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Deducting Donations – IRS Tax Rules

With my girlfriend wanting to donate a car, my roommate donating old furniture, and minor cash donations, I thought that I’d do a little research into the rules and procedures governing the deduction of donations from your taxes. It’s a little early, considering 2005 tax returns aren’t due for another ten months (tick tock!), but it’s better to know the procedure before crunch time than scrambling last minute.

In order to deduct charitable donations from your taxes, you basically need to satisfy two conditions:

  1. Itemize Your Deductions – Folks taking the standard deduction won’t get a tax benefit for charitable donations.
  2. Donate to a Qualified Organization – Normally you can just ask and they’ll tell you, but IRS Publication 78 [3] (it’s been upgraded to a search and is not a PDF) has a list of the common ones.

What You Donate:
The easiest thing you can donate is cash. You deduct the actual cash amount you donate.

The simplest things you can donate is property of some kind – whether it be a car, clothes, furniture, land, or any number of physical item. The general rule is you are able to deduct the fair market value of the item, as governed by the rules of IRS Publication 561 – Determining the Value of Donated Property [4]. The rules for donating cars have changed recently from fair market value being determined by a blue book value to the actual price the car is sold for at auction.

If you donate your time and services, you cannot deduct any of it. You can’t take the fair market value of your service or anything like that, but you can deduct some personal expenses you wouldn’t have incurred had you not donated your services. An example is that you can deduct the cost of transportation to the location you are donating your services but you wouldn’t be permitted to deduct the cost of meals (since you would presumably have eaten regardless of your philanthropic efforts).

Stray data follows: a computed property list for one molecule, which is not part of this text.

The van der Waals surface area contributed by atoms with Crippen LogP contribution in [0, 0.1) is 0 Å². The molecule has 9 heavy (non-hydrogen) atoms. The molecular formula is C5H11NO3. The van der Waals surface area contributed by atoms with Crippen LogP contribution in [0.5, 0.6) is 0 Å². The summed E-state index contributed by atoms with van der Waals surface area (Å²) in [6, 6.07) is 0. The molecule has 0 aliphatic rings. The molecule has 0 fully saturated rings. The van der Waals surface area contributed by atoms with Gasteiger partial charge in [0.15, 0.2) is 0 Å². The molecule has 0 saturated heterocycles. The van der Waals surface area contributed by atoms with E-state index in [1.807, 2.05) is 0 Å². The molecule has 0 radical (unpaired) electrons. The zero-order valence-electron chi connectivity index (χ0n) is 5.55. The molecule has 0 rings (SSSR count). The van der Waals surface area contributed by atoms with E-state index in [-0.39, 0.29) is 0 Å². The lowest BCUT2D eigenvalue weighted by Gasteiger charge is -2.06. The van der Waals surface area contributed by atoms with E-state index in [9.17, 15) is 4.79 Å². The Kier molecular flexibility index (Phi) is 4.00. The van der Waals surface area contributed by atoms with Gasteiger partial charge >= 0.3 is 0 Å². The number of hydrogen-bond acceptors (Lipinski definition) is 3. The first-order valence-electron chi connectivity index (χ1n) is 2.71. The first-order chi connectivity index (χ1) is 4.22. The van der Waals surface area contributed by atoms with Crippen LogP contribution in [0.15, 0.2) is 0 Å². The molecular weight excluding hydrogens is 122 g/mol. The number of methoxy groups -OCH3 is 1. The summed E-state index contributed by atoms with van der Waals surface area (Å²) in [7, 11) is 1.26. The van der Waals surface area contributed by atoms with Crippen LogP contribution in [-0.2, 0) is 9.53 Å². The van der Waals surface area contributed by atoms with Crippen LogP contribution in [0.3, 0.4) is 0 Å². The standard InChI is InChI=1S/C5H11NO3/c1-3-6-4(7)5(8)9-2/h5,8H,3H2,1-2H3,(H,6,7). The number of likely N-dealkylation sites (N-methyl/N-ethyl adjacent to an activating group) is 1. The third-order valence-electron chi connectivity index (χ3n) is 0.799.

When You Donate:
The timing of your donation will affect when you can deduct it. It was easier back before checks and credit cards because you could control when items left your possession. For property, as soon as it leaves your hands you can count it in that year. For cash, the same rule applies as well. For checks and credit cards, you can deduct it the year in which you mail the check or apply the charge – not when the check is actually cashed or when the credit card is paid for.

Deduction Limits:
If you donated less than 20% of your adjusted gross income (AGI), move on, this won’t apply. Otherwise, the rules state that the most you can deduct is 50% of your AGI and, depending on your property, this limit may be capped at 30% and 20%. The rules are pretty extensive and probably don’t affect many people so I won’t go into them, check out pages 9 and 10 of Publication 526 [5] for the rules.

Since you’ll be reducing how much Uncle Sam gets, they might come ask you about it. For cash donations, if it’s under $250, just keep a receipt of the donation or some other personal record of it. The rules for under $250 are pretty lax since for $20 donation to your church you probably don’t get a receipt. If you donate more than $250, you need to get an acknowledgement from the receiving organization that must meet these criteria: date, donation amount, what you received in return, description and good faith estimate of the value of the donation.

For property donations, the records you must keep are pretty extensive. The rules are basically the same for under $250 (date, location, description of property, and organization) and over $250, except if the property is over $500 but under $5000, you will need to explain: how you received the property, when you received/created it, and your cost basis. If it’s over $5000, then you will need a qualified written appraisal of the property in addition to everything else before it. So to recap, if you donate a $10,000 car you will need to follow the rules for under $250, between $250 and $500, between $500 and $5000, and then the final rule of over $5000 donations. It’s a lot of paperwork!

I hope all this information was helpful and, more importantly, correct. If you notice any inaccuracies or errors, let me know and I’ll fix this post. Thanks!

Helpful IRS Publications:
IRS Publication 526 – Charitable Contributions [5]
IRS Publication 561 – Determining the Value of Donated Property [4]